Homily of Thirty-Second Sunday in Ordinary Time Year C
The first and second books of Maccabees recorded the resistance of the Jews against the pagan and tyrant King Antiochus of Syria IV (175-163 B.C.). King Antiochus who ruled Palestine at that time cruelly persecuted the Jews in his effort to abolish Jewish religion and establish Greek culture and religion. “The king sent letters by messenger to Jerusalem and to the cities of Judah, ordering them to follow customs foreign to their land; to prohibit burnt offerings, sacrifices, and libations in the sanctuary, to profane the sabbaths and feast days, to desecrate the sanctuary and the sacred ministers, to build pagan altars and temples and shrines, to sacrifice swine and unclean animals, to leave their sons uncircumcised, and to defile themselves with every kind of impurity and abomination; so that they might forget the law and change all its ordinances. Whoever refused to act according to the command of the king was to be put to death” (1 Maccabees 1:44-50). The first reading is an example of the persecution. Pork was a forbidden food by the Law of Moses. To eat pork meant abandoning the Jewish faith. The Jewish family in the first reading chose to die rather than abandon their faith.
The Church history is full of innumerable persecutions and martyrdoms; which made Tertullian to say, “The blood of the martyrs is the seed of the Church.” There are all kinds of persecution of Christians in many parts of the world. Various types of martyrdoms are happening every day. There are places people are killed because they are Christians. There are places people are denied rights and privileges because they are Christians. There are places anti-Christian policies are enforced to discourage the practice of Christianity. Jesus assures us, “Blessed are you when they insult you and persecute you and utter every kind of evil against you [falsely] because of me. Rejoice and be glad, for your reward will be great in heaven. Thus they persecuted the prophets who were before you” (Matthew 5:11). We are required to pray for God’s sustenance and protection on the Christian brothers and sisters who are going through violent persecution in various parts of the world. We pray that their faith may not fail.
All forms of hateful attacks on the Catholic Church have become a common phenomenon nowadays. The steadfastness of the family members in the first reading should encourage every Catholic Christian. Many of us may not be put to death because we are Christians, but we are called to stand by the truth even if taken a truthful stand brings us suffering. It is better to experience temporary inconvenience or temporary suffering for standing by the truth or speaking the truth than forever live with the regret and guilt of lying, or the regret and guilt of keeping silent in the face of evil.
The Church’s year ends in the next two weeks. From the Monday of the 31st Week, through readings of Mass and Liturgy of Hours, and by the celebrations of the feast of All Saints and All Souls, the Church draws our attention to the last two Articles of Faith in the Apostles Creed, “I believe in the Resurrection of the Body” (Article 11), and “I believe in life everlasting” (Article 12). “We firmly believe, and hence we hope that, just as Christ is truly risen from the dead and lives forever, so after death the righteous will live forever with the risen Christ and he will raise them up on the last day” (CCC 989). “The Christian who unites his own death to that of Jesus views it as a step towards him and entrance into everlasting life” (CCC 1020). The fourth brother in the first reading proclaims before his martyrdom, “It is my choice to die at the hands of men with the hope God gives of being raised up by him; …”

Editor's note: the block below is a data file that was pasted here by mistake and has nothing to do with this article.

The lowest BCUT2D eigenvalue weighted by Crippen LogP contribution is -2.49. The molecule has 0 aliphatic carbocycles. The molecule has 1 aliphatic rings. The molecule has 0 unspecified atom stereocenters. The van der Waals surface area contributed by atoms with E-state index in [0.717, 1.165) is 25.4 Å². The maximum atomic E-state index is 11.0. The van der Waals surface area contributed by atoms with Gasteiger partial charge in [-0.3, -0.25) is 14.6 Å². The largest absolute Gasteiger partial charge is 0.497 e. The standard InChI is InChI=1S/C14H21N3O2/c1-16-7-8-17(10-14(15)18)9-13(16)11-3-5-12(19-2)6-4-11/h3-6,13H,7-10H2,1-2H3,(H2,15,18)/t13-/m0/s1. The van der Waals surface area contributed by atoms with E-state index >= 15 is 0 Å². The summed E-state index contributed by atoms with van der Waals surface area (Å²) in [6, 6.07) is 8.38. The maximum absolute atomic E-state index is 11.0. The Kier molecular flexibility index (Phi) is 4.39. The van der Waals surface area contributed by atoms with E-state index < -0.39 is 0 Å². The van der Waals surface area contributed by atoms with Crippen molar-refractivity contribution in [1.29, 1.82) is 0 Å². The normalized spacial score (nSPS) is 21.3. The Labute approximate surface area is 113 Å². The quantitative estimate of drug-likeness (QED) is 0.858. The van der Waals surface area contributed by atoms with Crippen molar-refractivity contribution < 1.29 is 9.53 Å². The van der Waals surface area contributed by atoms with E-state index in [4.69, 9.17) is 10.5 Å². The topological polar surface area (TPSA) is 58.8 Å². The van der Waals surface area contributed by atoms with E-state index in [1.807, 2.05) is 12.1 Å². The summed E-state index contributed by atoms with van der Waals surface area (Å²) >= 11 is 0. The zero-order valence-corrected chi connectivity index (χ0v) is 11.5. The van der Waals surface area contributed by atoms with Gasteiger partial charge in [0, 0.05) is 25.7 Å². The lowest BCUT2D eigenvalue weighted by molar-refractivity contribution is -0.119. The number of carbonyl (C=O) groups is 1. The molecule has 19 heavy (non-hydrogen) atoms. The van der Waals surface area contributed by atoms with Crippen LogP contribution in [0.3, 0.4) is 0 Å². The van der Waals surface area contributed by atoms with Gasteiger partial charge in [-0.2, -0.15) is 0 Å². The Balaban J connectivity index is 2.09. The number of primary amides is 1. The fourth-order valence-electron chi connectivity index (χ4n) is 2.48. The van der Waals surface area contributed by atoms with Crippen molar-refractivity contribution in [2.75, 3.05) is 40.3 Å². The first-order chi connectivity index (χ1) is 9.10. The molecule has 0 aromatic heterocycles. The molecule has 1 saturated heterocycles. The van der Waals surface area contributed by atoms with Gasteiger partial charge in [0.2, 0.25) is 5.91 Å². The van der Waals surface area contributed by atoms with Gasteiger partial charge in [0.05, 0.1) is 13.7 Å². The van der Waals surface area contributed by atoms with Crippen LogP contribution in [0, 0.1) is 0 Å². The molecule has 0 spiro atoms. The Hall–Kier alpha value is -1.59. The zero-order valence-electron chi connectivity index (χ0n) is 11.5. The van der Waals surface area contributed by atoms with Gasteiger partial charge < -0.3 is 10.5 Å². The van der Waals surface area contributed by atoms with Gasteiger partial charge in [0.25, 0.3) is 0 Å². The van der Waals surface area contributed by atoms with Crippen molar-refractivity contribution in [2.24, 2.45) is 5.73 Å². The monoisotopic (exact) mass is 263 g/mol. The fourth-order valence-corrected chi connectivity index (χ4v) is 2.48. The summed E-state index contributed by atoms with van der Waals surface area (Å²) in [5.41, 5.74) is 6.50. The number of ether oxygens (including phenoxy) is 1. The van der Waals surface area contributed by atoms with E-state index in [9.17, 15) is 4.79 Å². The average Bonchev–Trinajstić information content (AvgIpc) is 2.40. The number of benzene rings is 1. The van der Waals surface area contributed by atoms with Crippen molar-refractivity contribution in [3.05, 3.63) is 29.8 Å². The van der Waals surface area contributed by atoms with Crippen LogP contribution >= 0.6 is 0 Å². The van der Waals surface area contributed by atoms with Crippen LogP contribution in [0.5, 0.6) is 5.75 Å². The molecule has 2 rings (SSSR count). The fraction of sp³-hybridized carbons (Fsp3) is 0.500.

The Sadducees exaggerated their question about the seven brothers who died childless having married the same wife. Even if that was the case, God would judge each of the seven brothers according to how he lived with the woman. Therefore, we are not to live our lives like the Sadducees of the time of Jesus who did not believe in resurrection, and men and women of our time who are atheists and those who do not look forward to life everlasting. In our thoughts, actions, and words, let us bear in mind the four last things, death, judgement, heaven and hell.
As we continue our journey of faith to heaven, we pray with St. Paul as in the second reading: “May our Lord Jesus Christ himself and God our Father, who has loved us and given us everlasting encouragement and good hope through his grace, encourage [our] hearts and strengthen [us] in every good deed and word… May [we] be delivered from perverse and wicked people… The Lord is faithful; he will strengthen [us] and guard [us] from the evil one… May the Lord direct [our] hearts to the love of God and to the endurance of Christ.” Amen.
Fr. Martin Eke, MSP